Agrawli’s Blog

January 12, 2011

North-Africa Celebrates Yennayer 2961

Filed under: TAMAZIGHT — Sabri @ 12:00 pm

Let us first mention how some scholar sexplain the inception of the Amazigh calendar.  According to them, the origin of Yennayer refers to the first mention of Amazigh people in historical records: the founding by Amazigh Pharaoh Sheshonq I of the 22nd pharaonic dynasty in 958 BC, followed by the 23rd and 24th Amazigh pharaonic dynasties, over 200 years (958 BC-712 BC) of Amazigh rule in ancient Egypt. According to the ancient Egyptian historian Manetho (3rd century BC) and archeological records, Amazigh Pharaonic dynasties brought back stability to Egypt by reunifying it and defending it against foreign invasions from the East.

In summary, Yennayer 2961 that we celebrate this year commemorates the first mention of the Amazigh people in history. Significantly, it refers to Imazighen as the contributors to the glorious civilization of Egyptians. 13 January corresponds to the end of armed conflict between Imazighen and the Egyptian pharaohs.

Here are some few traditions related to the celebration of Yennayer (on January 13th) in some parts of North-Africa as they had been described at the beginning of the twentieth century by some French ethnographers since our ancestors didn’t keep records of their practices and since these traditions are unfortunately in the process of disappearing if nobody act efficiently in order to save them.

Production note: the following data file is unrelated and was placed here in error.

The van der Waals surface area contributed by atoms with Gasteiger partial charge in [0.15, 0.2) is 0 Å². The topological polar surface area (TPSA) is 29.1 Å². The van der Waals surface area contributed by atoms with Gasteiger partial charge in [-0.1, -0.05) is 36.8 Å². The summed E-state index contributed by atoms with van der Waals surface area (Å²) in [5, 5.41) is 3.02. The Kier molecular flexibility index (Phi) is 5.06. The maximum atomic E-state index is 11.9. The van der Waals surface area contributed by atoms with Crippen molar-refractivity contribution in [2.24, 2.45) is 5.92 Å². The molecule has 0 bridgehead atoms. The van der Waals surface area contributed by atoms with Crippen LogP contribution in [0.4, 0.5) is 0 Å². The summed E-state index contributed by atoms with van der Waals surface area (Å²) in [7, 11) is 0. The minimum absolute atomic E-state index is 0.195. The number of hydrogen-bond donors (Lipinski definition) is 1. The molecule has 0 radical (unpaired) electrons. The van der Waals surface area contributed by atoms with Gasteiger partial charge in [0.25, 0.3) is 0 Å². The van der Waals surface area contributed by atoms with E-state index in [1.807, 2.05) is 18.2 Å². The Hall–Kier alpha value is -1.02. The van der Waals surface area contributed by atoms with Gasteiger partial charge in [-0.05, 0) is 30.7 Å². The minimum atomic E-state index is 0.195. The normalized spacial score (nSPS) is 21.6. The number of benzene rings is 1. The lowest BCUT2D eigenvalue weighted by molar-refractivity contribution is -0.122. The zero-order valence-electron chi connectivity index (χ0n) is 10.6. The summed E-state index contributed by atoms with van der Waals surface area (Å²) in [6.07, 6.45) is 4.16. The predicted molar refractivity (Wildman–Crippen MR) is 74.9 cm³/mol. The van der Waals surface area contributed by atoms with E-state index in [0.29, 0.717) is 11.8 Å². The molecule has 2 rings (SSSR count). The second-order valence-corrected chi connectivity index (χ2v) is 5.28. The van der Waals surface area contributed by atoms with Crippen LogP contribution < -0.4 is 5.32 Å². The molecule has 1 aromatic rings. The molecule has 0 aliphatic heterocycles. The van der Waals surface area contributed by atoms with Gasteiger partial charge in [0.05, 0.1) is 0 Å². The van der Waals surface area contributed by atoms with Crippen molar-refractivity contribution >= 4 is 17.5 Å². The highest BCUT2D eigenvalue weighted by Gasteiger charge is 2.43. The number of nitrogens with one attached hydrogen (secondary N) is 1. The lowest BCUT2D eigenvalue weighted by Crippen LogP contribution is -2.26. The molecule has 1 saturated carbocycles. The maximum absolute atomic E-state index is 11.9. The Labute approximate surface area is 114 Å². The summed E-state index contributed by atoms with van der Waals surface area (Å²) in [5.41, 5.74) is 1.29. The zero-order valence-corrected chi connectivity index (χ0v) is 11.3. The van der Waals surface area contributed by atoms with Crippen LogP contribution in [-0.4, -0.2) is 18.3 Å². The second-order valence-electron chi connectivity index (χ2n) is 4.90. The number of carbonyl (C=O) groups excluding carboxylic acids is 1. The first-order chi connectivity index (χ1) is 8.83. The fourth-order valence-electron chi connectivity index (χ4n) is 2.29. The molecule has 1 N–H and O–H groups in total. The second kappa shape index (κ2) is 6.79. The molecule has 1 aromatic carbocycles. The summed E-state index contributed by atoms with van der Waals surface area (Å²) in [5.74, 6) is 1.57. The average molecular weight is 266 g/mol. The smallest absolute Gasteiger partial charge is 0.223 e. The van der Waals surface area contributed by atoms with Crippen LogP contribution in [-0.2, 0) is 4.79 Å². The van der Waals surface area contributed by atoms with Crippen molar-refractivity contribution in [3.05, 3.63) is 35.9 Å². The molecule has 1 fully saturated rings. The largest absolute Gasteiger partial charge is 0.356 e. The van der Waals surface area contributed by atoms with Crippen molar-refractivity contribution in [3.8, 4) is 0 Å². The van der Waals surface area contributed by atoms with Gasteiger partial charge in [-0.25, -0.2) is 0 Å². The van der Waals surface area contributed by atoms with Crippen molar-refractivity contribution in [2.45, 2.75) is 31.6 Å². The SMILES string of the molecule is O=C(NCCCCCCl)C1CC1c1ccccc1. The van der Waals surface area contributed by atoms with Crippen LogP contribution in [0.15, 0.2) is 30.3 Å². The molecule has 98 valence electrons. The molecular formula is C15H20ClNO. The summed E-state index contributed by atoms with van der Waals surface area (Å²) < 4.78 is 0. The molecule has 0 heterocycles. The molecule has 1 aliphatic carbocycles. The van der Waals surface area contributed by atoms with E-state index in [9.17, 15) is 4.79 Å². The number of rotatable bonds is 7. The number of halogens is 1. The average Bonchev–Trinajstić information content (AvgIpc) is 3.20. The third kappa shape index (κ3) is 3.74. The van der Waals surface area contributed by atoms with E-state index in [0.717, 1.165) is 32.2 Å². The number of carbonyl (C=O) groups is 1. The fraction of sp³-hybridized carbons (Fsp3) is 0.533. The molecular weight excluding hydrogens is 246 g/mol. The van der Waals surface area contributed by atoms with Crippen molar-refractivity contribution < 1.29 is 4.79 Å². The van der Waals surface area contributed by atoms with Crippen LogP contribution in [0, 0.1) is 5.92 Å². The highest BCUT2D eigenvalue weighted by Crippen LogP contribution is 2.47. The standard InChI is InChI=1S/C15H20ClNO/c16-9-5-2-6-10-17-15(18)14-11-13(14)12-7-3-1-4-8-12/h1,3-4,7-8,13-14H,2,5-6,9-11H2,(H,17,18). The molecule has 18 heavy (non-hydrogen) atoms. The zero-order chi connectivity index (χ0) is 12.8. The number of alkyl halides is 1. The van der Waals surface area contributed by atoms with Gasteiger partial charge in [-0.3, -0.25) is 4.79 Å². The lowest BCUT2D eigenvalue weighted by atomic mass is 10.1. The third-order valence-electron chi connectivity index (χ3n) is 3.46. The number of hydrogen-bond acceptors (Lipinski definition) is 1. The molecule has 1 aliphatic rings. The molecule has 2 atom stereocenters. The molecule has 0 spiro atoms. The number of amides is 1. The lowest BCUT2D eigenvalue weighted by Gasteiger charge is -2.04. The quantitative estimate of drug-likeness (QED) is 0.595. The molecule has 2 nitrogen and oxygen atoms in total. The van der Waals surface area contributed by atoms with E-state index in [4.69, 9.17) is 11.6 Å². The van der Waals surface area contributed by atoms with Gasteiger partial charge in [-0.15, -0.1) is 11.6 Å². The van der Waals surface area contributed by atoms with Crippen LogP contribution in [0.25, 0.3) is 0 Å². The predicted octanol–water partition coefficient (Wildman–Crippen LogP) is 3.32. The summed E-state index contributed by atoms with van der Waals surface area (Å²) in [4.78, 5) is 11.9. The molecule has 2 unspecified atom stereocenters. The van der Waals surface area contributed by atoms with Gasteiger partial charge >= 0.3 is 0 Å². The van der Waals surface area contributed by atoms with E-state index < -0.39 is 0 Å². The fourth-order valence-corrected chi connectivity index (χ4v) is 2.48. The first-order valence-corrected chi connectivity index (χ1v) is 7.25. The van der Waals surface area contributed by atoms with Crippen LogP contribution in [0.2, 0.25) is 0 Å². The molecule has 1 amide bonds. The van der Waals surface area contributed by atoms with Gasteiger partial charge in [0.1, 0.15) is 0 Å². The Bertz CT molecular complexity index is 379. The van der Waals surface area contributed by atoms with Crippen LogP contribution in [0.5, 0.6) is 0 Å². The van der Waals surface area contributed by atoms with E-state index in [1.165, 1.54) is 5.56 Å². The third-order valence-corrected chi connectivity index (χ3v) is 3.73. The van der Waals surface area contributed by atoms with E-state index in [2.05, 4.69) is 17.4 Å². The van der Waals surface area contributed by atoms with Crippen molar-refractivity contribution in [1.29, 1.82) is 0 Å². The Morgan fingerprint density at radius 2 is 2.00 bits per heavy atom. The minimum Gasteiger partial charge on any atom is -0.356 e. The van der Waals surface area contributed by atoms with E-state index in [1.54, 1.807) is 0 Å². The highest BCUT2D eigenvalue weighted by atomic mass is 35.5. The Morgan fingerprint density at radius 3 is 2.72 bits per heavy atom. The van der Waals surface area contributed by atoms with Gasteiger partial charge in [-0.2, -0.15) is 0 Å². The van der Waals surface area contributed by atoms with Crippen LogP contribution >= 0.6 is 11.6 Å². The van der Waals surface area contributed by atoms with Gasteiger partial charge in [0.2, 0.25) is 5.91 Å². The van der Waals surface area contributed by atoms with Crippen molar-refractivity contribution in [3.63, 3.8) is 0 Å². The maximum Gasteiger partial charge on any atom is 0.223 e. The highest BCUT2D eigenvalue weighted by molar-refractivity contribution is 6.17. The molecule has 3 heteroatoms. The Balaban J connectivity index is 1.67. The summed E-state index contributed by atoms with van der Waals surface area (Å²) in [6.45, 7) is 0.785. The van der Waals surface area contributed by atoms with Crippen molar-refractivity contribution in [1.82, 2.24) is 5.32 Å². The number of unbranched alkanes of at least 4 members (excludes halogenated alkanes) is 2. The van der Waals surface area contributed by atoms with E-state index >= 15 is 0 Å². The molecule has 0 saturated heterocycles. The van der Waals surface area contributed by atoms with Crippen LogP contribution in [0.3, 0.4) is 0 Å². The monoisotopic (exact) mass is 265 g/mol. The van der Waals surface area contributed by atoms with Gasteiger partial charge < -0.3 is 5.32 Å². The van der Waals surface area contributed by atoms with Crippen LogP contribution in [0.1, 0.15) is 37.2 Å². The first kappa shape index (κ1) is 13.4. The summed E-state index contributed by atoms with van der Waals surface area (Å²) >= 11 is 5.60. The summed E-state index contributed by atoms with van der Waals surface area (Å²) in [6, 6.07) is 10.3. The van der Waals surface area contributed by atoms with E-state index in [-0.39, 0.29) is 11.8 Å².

The festivities are strictly a family affair involving specific dishes. Couscous with chicken is the predominant dish, which embodies the whole symbolism of the event. Nowadays, the celebration  -when it takes place- is limited to a special meal like, usually prepared in a household with elderly members or to a party usually initiated by young active members of Amazigh movements in urban societies where most of Amazigh people live today.

Yennayer should be an occasion to learn more about the cultural background of our ancestors, and to make every effort to transmit this heritage to the young generation that hardly speaks and cares about its significance.

Celebrating  Yennayer  could  also  be  a  step  to  affirm  a  fundamental  cultural  aspect  of  Imazighen,  and  furthermore  an  attempt  to  revise  or  reappraise  the  official  historiography.

SABRI EL HAMMAOUI

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